Max Bowie: Can't We All Just Get Along?

Max Bowie, Inside Market Data

I’m writing this in the style of US Vice President Joe Biden—on the Amtrak train from Washington, DC, where I attended the Rally to Restore Sanity, hosted by comedian and political pundit Jon Stewart. The rally, which drew over 200,000 people, tried to combat the fear-mongering and divisive rhetoric on all sides of the political spectrum and the media, and focus on facts rather than focus groups.

I stood alongside people with a range of views—but with the common desire to get the country on track through collaboration and not political posturing, and who believe that whatever our politics, we can get along and work together for the greater good.

This sentiment is just as true for those in the market data industry dealing with internal politics in addition to the daily challenges of their jobs. And just as among Stewart’s fans, a movement is under way. Data and software vendors are creating communities of partners and end-users based on collaboration—because in many cases, they must team up in order to win business, which is especially true for niche providers.

More and more, says Michael Porch—a veteran of Reuters, Thomson Financial and Dow Jones—firms are tailoring the tools and content used by their investment banking divisions, utilizing specialist content providers within a generic container, while these specialist providers are joining up to offer the basic features one expects from an integrated product suite, such as single sign-on, symbology and taxonomy, delivered via easy-to-integrate widgets. It’s like iTunes for financial data and applications.

For example, Microsoft recently announced its DataMarket offering as part of its Azure cloud-based marketplace, where users can buy on-demand tools and content from vendors such as Infogroup, Barchart and Xignite, though single sign-on and billing processes, administered by Microsoft.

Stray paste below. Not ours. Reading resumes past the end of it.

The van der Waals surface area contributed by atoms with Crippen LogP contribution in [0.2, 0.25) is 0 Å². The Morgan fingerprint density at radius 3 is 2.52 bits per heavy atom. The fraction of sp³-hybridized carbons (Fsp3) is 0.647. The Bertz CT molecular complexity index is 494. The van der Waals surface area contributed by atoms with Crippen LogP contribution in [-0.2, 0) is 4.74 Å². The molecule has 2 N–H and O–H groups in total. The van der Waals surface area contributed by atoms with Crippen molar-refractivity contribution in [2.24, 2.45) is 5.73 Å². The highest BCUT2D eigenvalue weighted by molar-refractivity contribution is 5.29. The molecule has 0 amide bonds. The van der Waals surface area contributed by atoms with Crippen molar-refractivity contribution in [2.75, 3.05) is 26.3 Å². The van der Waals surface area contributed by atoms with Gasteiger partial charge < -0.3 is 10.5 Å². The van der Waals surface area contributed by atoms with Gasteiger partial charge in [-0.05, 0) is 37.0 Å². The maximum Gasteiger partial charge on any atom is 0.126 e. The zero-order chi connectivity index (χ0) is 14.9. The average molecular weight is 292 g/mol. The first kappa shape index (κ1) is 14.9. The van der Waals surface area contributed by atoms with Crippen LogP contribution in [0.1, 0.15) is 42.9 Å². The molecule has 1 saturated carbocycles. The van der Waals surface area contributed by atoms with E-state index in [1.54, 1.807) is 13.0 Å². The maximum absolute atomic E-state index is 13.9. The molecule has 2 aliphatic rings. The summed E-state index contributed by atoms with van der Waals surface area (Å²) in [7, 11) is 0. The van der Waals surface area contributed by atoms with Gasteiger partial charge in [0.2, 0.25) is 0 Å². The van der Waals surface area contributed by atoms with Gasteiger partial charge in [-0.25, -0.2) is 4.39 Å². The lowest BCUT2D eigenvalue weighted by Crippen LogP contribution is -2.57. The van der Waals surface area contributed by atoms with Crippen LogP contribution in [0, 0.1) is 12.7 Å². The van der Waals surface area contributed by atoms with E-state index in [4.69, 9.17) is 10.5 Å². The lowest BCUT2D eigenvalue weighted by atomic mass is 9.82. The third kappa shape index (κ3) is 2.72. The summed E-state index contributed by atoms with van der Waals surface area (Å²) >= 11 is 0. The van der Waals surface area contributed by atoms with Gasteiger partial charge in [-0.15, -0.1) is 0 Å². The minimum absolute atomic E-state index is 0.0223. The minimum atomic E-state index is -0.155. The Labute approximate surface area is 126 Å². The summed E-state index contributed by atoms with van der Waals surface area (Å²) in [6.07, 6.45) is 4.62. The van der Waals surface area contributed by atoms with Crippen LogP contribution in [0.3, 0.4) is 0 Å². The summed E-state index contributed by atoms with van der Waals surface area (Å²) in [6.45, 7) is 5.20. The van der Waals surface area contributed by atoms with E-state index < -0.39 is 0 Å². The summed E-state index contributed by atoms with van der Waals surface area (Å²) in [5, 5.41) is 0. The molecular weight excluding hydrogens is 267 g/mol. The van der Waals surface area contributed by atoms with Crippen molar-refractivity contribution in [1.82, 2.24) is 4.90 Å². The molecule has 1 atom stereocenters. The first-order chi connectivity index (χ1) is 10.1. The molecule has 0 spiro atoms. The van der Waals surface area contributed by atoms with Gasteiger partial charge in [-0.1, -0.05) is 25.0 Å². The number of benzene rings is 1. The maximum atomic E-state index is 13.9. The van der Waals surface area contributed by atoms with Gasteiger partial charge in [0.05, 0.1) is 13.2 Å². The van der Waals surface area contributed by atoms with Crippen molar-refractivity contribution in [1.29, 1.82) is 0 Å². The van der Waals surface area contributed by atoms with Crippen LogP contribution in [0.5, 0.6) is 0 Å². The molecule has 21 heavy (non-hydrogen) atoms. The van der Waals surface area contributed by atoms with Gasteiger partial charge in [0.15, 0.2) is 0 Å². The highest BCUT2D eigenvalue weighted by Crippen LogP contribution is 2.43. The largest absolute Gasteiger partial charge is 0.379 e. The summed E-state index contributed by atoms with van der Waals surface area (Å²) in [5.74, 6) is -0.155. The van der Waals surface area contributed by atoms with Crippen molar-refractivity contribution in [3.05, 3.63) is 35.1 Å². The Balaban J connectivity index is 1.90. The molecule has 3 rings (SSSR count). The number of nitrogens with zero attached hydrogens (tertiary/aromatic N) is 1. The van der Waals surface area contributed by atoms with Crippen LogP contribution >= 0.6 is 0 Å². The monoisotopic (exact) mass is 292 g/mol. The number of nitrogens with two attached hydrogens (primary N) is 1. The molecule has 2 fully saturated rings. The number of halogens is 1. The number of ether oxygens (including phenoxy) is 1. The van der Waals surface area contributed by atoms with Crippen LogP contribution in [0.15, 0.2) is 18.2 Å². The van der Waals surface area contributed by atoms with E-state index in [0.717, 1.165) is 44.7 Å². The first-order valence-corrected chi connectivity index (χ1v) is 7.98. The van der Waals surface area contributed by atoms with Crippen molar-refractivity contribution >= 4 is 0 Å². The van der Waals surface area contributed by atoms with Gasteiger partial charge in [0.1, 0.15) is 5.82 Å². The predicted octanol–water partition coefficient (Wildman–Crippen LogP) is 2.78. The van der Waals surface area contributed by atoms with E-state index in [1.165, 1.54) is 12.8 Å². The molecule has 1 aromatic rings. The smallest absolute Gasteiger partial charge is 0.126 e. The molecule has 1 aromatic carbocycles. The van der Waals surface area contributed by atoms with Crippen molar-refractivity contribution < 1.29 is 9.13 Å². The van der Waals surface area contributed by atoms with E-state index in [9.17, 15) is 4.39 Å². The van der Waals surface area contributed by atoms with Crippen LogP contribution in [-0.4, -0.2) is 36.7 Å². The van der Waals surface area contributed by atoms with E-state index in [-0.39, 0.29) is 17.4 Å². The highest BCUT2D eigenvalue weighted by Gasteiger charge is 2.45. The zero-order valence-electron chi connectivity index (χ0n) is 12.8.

Aside from opening these vendors’ content up to a much broader, “mainstream” audience, who will be able to access their data directly from Excel 2010, this initiative should make it easier for users to acquire the content they need, without having to draw on their IT departments. Chas Cooper, director of product marketing at Xignite, says IT departments may resist this move to “shadow IT” initially because of concerns about software outside of their control or data audits, but should begin to see benefits when the minor but time-consuming requests to enable a new content set start to diminish as users begin to perform this task themselves.

Meanwhile, agency broker and technology vendor UNX is seeing similar take-up among vendors wanting to make services available via its online marketplace of third-party offerings that can be integrated into its Catalyst execution management system. “As a trend, users are looking for better integration and providers want to co-mingle their services,” says UNX CEO Thomas Kim. “It is in the interest of our community to have this access—quality products have to start somewhere, and we offer an ecosystem that allows them to leverage the investment we have made in an open platform that can expand their reach,” he says.

These initiatives are being driven by vendors because they need to deliver what clients want—whether they can provide it in-house or must partner with a specialist—whereas end-user firms might be less likely to work together.

Emilio Mercado, director at the Collaborative Software Initiative, says a major hurdle to client participation in “open” initiatives is “being able to separate out what is proprietary technology to the firm and what gives them a competitive advantage over their rivals,” to determine what is suitable to collaborate on, versus what they want to keep in-house and under wraps. “The challenge,” he says, “is getting past the thinking of why we should make it easier for X bank to do something better and potentially close the gap between us and them and getting instead to an understanding of how they can benefit from the experience of the industry as a whole.”

This is as much a political issue as those in Washington. And sometimes it is important to reach across the aisle to an opponent to make something work for the greater good.

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